*We’re from Dublin, which may have something to do with my parents getting away with marriage in the mid 80s. That, and they’re atheists as well.

  4. says

    I don’t know how much of it’s the sectarian violence and how much of it is the RCC’s cavalier attitude toward child abuse. The latter has gotten the RCC some terrible (deservedly so!) bad press, and the RCC’s “FUCK YOU!” response doubled it down.

    I think that a certain amount of what’s going on is “no, fuck *you*!” in response. That’ll only accelerate if parents are (rightly) scared to put their kids in the hands of RCC schools and sunday schools.

    RCC’s marketing: not so brilliant.

  5. lpetrich says

    As to the dramatic decline of religion in Ireland, it seems to be a case of reduced social pressure to list oneself as a Catholic. Thus, many of the Irish people leaving the Catholic Church may be leaving it because they feel that it’s socially safe to do so.

    I’m reminded of the fall of Communism in eastern Europe – it was remarkably fast. If you had asked me early in 2009 whether Eastern European Communism was likely to continue for at least the next few decades, but a year later, the Communist regimes of Poland, East Germany, Czechoslovakia, Hungary, Romania, and Bulgaria were all gone, and over the next few years, the Communist regimes of Albania, Yugoslavia, and the Soviet Union also fell. By the early 1990’s, Communism was gone from eastern Europe.

  6. Tsu Dho Nimh says

    “Between 7 and 28 October, bishops from throughout the West gather in the Vatican. The idea here is that during a synod the main outline for the New Evangelization of the West, “said Fisichella. After the synod, the pope in a “Apostolic Exhortation” (a letter from the pontiff addressed to the Church, ed) the plan decrees in casting. The aim is no less than the godless West to get back to god. ”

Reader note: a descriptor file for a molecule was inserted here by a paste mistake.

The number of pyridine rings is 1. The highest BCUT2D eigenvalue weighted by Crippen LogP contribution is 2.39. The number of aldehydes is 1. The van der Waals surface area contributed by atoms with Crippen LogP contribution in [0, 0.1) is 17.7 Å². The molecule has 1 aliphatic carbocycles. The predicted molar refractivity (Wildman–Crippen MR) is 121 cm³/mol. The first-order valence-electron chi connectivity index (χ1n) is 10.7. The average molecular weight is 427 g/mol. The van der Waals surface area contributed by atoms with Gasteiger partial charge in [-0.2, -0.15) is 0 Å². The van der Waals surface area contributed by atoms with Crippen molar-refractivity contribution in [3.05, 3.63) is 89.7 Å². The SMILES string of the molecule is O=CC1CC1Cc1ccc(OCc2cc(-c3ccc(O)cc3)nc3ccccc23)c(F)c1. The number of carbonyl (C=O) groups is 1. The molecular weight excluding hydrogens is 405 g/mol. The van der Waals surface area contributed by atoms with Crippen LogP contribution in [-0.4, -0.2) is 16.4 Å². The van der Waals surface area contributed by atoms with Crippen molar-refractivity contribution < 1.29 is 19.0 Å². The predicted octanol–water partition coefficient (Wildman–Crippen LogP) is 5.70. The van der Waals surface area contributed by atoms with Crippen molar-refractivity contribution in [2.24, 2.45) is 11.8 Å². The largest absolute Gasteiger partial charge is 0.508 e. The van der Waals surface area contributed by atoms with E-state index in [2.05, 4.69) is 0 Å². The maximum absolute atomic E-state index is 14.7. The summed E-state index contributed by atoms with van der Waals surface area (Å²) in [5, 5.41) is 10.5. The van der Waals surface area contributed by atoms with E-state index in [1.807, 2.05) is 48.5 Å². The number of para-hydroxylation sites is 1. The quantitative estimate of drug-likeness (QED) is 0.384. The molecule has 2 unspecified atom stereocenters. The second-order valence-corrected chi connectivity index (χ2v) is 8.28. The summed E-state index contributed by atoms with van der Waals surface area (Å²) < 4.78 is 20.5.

So they are going to go back out and convert the godless heathens, apparently

  7. MNb0 says

    Main points per alinea:
    RCC is sick of its declining credibility and the declining belief in god.
    Archbishop RS Fisichella is in charge of a counteroffensive to turn around the crisis and has huge plans.
    In october bishops from all over Europe will gather in a synode, which will result in an official papal letter. The aim is no less than bringing godless Europe back to god.
    Some bla bla about unselfish selfsacrifice of nuns and priests all over the world.
    According to F the crisis is also a time of judgment, purification and adjustment.
    Last month F in Poland called for the search for new evangelists.

  8. left0ver1under says

    I can’t recall the exact words, but there used to be a saying about catholics. It went something like:

    “Rome dictates it, Ireland obeys it, and __________ ignores it.” (France, maybe?)

    It’s sounding more and more like the vatican is talking to itself. And the less people listen, the more ridiculous the rules become.

  9. Brian Faux says

    “Rome dictates it..

    Old saying about the EEC, The Germans make the rules, the British keep the rules, the French twist the rules, the Italians ignore the rules.